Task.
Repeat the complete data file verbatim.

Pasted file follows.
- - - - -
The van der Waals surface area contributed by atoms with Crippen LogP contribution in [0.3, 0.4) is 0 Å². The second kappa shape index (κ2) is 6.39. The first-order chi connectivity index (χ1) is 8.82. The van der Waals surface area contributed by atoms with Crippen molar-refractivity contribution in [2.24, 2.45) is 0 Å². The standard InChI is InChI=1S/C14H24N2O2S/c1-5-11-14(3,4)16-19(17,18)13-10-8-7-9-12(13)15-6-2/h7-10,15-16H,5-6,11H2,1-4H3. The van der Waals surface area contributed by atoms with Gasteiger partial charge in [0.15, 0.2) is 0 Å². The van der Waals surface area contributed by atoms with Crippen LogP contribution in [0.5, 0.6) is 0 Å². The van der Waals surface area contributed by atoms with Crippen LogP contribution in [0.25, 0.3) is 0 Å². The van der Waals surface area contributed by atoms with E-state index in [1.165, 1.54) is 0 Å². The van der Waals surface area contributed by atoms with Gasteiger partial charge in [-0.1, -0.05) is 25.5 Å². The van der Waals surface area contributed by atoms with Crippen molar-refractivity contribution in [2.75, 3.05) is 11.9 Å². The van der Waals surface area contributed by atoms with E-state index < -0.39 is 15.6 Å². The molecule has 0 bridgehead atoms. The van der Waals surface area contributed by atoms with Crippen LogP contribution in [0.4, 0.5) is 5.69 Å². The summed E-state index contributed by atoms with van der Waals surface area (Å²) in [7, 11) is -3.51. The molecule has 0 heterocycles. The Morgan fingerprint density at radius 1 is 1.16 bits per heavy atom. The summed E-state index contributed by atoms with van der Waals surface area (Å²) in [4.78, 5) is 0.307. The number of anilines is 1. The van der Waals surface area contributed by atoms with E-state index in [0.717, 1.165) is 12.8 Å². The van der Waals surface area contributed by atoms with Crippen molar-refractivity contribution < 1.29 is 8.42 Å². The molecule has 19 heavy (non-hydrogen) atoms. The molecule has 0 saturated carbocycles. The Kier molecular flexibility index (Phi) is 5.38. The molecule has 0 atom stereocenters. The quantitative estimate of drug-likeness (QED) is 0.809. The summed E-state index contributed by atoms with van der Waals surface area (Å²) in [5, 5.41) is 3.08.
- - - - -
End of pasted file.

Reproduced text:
The van der Waals surface area contributed by atoms with Crippen LogP contribution in [0.3, 0.4) is 0 Å². The second kappa shape index (κ2) is 6.39. The first-order chi connectivity index (χ1) is 8.82. The van der Waals surface area contributed by atoms with Crippen molar-refractivity contribution in [2.24, 2.45) is 0 Å². The standard InChI is InChI=1S/C14H24N2O2S/c1-5-11-14(3,4)16-19(17,18)13-10-8-7-9-12(13)15-6-2/h7-10,15-16H,5-6,11H2,1-4H3. The van der Waals surface area contributed by atoms with Gasteiger partial charge in [0.15, 0.2) is 0 Å². The van der Waals surface area contributed by atoms with Crippen LogP contribution in [0.5, 0.6) is 0 Å². The van der Waals surface area contributed by atoms with Crippen LogP contribution in [0.25, 0.3) is 0 Å². The van der Waals surface area contributed by atoms with E-state index in [1.165, 1.54) is 0 Å². The van der Waals surface area contributed by atoms with Gasteiger partial charge in [-0.1, -0.05) is 25.5 Å². The van der Waals surface area contributed by atoms with Crippen molar-refractivity contribution in [2.75, 3.05) is 11.9 Å². The van der Waals surface area contributed by atoms with E-state index < -0.39 is 15.6 Å². The molecule has 0 bridgehead atoms. The van der Waals surface area contributed by atoms with Crippen LogP contribution in [0.4, 0.5) is 5.69 Å². The summed E-state index contributed by atoms with van der Waals surface area (Å²) in [7, 11) is -3.51. The molecule has 0 heterocycles. The Morgan fingerprint density at radius 1 is 1.16 bits per heavy atom. The summed E-state index contributed by atoms with van der Waals surface area (Å²) in [4.78, 5) is 0.307. The number of anilines is 1. The van der Waals surface area contributed by atoms with E-state index in [0.717, 1.165) is 12.8 Å². The van der Waals surface area contributed by atoms with Crippen molar-refractivity contribution < 1.29 is 8.42 Å². The molecule has 19 heavy (non-hydrogen) atoms. The molecule has 0 saturated carbocycles. The Kier molecular flexibility index (Phi) is 5.38. The molecule has 0 atom stereocenters. The quantitative estimate of drug-likeness (QED) is 0.809. The summed E-state index contributed by atoms with van der Waals surface area (Å²) in [5, 5.41) is 3.08.